Jeff St. Clair

All Things Considered host, Exploradio

A career in radio was a surprising turn for me seeing that my first love was science. I studied chemistry at the University of Akron and for 13 years lived the quiet life of an analytical chemist in the Akron area,listening to WKSU all the while in the lab.

A few small explosions and chemical spills helped me decide that it was time to look for a new career. In 1998 I landed a part-time position at WKSU and began hosting the Sunday local performance show, In Performance. The magic of radio did its work on me, and in December 2000 I permanently shed the lab-coat to join WKSU full-time and have never looked back.

As the local host of NPR's All Things Considered, I love connecting with listeners as they’re heading home.  It’s a privilege to introduce listeners to the fascinating guests, artists, experts, and news makers that are heard each day on NPR.  It’s a conversation that enriches us all.

I’m also thrilled to share my love of science with listeners through Exploradio, along with reporting on the environment, business, and politics.

Reporting the news is perfect for someone like me because I’m intensely curious ( i.e. nosy)  and have a very short attention span! I'm grateful to have found my niche.

WKSU is one of those rare places where creativity and technology come together to create a product that touches your intellect and your soul—it makes you laugh and carries you through times of reflection.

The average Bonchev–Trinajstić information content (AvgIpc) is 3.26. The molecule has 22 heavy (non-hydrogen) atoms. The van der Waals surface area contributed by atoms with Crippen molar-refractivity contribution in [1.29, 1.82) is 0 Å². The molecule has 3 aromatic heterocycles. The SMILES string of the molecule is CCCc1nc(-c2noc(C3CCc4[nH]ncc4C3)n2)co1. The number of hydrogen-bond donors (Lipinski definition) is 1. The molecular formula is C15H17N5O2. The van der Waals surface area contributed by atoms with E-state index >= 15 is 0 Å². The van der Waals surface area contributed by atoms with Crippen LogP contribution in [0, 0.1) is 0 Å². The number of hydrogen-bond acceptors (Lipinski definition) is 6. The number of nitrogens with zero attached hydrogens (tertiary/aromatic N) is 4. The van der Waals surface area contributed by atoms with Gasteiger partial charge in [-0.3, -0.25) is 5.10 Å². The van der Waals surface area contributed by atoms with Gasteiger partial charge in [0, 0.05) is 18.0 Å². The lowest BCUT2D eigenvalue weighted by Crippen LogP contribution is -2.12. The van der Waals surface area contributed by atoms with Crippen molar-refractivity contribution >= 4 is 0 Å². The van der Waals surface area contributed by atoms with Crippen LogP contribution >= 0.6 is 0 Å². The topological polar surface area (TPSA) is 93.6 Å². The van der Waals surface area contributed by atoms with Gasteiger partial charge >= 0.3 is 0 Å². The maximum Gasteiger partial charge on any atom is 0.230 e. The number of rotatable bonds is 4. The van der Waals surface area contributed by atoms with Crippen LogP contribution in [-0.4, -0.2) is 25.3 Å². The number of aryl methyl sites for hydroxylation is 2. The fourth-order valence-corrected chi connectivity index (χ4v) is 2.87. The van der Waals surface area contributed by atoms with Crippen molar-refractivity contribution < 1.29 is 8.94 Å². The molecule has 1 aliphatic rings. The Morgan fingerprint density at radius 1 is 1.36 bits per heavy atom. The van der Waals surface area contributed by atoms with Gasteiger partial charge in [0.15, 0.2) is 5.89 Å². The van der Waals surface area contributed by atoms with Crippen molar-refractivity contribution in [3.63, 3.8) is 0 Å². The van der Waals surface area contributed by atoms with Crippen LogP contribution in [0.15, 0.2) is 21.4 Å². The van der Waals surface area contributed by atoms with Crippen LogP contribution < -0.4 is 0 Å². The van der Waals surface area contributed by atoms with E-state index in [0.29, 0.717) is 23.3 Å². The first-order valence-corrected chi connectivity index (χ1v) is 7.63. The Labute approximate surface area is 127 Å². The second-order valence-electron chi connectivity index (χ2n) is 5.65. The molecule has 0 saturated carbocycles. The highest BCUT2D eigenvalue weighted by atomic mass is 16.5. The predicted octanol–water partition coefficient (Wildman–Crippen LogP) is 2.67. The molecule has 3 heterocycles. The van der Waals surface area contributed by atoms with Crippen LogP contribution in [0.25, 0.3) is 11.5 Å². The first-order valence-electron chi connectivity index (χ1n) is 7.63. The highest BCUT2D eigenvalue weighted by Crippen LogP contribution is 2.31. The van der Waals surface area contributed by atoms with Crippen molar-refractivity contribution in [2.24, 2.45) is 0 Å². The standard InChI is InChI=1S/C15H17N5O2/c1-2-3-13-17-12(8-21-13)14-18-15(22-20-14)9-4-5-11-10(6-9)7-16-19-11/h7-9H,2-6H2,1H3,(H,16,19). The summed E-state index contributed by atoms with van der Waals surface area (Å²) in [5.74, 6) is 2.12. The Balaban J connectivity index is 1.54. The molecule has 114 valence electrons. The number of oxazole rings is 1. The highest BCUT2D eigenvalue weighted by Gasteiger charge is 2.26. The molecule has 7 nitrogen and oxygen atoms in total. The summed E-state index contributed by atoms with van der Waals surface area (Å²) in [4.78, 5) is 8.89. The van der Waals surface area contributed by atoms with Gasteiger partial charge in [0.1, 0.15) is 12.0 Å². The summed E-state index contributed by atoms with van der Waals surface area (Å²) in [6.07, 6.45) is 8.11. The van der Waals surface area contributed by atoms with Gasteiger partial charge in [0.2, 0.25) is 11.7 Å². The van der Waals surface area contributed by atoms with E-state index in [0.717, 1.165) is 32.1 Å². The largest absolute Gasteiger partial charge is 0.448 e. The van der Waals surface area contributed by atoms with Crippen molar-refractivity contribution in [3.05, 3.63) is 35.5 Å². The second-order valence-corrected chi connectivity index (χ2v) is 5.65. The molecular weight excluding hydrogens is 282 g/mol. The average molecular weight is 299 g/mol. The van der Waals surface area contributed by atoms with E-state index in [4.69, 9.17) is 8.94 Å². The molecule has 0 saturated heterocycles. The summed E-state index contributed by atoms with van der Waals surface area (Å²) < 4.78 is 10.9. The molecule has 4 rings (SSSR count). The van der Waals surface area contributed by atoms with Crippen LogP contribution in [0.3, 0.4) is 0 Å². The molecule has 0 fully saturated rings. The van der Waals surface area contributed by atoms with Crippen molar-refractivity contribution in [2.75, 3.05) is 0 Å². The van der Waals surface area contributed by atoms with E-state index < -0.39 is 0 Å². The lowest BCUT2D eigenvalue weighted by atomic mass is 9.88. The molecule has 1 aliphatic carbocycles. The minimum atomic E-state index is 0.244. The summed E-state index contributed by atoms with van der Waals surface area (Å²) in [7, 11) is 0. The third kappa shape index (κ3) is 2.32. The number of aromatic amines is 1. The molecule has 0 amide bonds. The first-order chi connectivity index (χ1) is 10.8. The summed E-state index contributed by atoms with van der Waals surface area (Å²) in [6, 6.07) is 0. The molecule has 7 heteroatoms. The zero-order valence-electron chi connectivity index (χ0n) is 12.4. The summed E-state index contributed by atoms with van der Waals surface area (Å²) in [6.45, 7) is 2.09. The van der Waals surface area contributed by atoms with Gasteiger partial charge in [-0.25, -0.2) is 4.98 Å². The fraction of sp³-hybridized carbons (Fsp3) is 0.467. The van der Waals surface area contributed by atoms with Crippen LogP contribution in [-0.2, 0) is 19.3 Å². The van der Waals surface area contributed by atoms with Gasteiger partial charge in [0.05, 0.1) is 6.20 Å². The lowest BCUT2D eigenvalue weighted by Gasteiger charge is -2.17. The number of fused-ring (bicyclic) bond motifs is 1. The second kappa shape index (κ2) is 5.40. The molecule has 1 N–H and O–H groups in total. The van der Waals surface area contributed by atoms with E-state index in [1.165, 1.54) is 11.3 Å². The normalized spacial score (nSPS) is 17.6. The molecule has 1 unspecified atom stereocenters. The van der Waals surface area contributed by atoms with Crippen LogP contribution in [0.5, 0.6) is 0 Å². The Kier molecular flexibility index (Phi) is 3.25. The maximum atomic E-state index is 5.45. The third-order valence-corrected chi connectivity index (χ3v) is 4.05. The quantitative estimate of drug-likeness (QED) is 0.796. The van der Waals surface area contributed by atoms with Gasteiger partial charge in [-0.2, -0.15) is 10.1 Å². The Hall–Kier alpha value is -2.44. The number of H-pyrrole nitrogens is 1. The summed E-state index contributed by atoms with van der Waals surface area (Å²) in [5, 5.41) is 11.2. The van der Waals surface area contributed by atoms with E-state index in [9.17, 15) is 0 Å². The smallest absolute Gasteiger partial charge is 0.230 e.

I sometimes imagine that a young person listening today will be inspired to make the world a better place because of something he or she heard on WKSU. I'm extremely proud to be part of one of the best stations in the public radio system.

I live in Kent with my wife and my three wonderful children.

Ways to Connect

DANIEL PINK / FLICKR CC

Bats are the only flying mammal. 

But that's just one of a long list of bats' unique attributes, including an unusually long life and the ability to avoid the effects of aging.

In this week’s Exploradio, WKSU’s Jeff St.Clair meets local researchers searching for the fountain of youth by studying bats.

A bat sees with sound. It sends out high frequency chirps, and then listens for the faint echo of a leaf, a telephone wire or a tasty mosquito.

JENNIFER KOH

Violinist Jennifer Koh began her career at the age of 11 when she debuted with the Chicago Symphony Orchestra.

She has since performed with the world’s major orchestras, recorded more than a dozen albums, and had over 50 original works written for her.

Last year Musical America named Jennifer Koh instrumentalist of the year.

As an Oberlin grad she comes back to Ohio periodically, and this week Koh is teaching master classes at the Kent Blossom Musical Festival, and performing a solo concert tonight at Kent State.

Just a few years ago, Koh came perilously close to losing all of this after suffering a concussion.

TICKENCOUNTER.ORG

Ohio has been lucky. 

A disease that’s common on the East Coast hadn’t made its way to the Buckeye State…until now.

Health experts say the ticks that carry Lyme disease have arrived.

In this week’s Exploradio, WKSU’s Jeff St.Clair explores what to watch for when walking in tick country.

EVA RINALDI / WIKIPEDIA

The Cleveland Clinic is leading a national effort to develop new ways to diagnose and treat a poorly known disease that affects around 1.4 million Americans.

Lewy Body Dementia is related to Parkinson’s Disease and Alzheimer’s but has its own set of symptoms and disease progression.

REACH OPPORTUNITY CENTER

Summit Metro Parks is experimenting with a new way to teach people about nature.

The district is opening a temporary nature center this week at Summit Lake’s community center in central Akron.

Metroparks’ outreach manager Demetrius Lambert-Falconer says it’s part of an effort to improve the lives of people living near Summit Lake.

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